Did you know that in the 1600’s, people published some harsh stuff! One may think of today’s tabloids and magazines having scathing, hurtful gossip about people, but it turns out, people in the past were no different! An amusing situation arose between two authors, John Taylor and Henry Walker. John Taylor was a person who ferried people across the Thames river in England. He got interested in publishing literature of his own while ferrying over actors and authors. He wrote satirical pamphlets for attention. Henry Walker was an “ironmonger”, a person who worked with iron. He also was an unofficial preacher of sorts. Taylor wrote a pamphlet criticizing Walker, called A Swarme of Sectaries, saying that he was a “Tub preacher”, that is he didn’t have the real credentials to preach and that his sermons were rubbish. Walker replied with a pamphlet called An Answer to a Foolish Pamphlet Entitled A Swarme of Sectaries attacking Taylor’s religious credentials and his literary prowess. In an equally humorous title, Taylor fired back in A reply as true as steel to a railing, ridiculous lying libel. Walker them published Taylor’s Physicke Has Purged The Devil! Taylor’s pamphlet included woodcuts of Walker coming out of the Devil and Walker had a woodcut of the devil on top of Taylor and Taylor drinking the devil’s waste! The pamphlet war between them died out after Walker was beaten by Taylor’s literary skills.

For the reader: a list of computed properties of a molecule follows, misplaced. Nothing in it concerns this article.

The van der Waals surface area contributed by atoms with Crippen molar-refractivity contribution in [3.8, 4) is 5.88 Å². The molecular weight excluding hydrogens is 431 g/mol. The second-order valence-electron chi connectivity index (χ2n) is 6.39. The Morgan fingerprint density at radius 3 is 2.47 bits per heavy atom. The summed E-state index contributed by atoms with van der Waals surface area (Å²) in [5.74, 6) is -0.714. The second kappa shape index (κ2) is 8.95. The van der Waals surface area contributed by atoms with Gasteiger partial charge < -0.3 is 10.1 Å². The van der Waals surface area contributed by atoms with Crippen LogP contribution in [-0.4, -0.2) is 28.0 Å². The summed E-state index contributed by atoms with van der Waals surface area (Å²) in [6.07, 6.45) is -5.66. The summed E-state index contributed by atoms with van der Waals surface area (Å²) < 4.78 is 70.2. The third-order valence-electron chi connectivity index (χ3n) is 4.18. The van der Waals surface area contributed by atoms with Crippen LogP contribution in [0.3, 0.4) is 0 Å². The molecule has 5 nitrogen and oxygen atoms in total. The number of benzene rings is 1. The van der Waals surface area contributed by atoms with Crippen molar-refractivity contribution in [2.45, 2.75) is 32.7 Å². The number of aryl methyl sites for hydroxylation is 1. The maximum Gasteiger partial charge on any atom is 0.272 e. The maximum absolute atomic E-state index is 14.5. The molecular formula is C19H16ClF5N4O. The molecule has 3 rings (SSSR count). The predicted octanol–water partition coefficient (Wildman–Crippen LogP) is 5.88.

Scholars like to study their intense exchange because it was done at a time when England was divided during their civil war between the Round Heads that wanted more of a parliament rule and were puritan, and the Cavaliers, who were loyal to the king and Catholic. Taylor and Walker seemed to be on either side and scholars believe that the wider tensions at the time were reflected in the pamphlet exchange between them. There is evidence to believe that both authors were hurt by each other’s attacks, which got extremely personal. Surprisingly, people could launch such vehement attacks on each other since the press wasn’t as controlled at the time to what could and couldn’t be said, unless it was seditious. The other intriguing thing is the literary spat between the two. They didn’t just go after each other, but used literary verse to do so. They may have been insulting each other for all to read, but they did it in style! Overall, the whole exchange is very amusing to read!
“Such is the language of a beastly railor, the devil’s privy house most fit for Taylor!”
Walker in his Tub preaching!
Read a deeper analysis of the pamphlet wars here: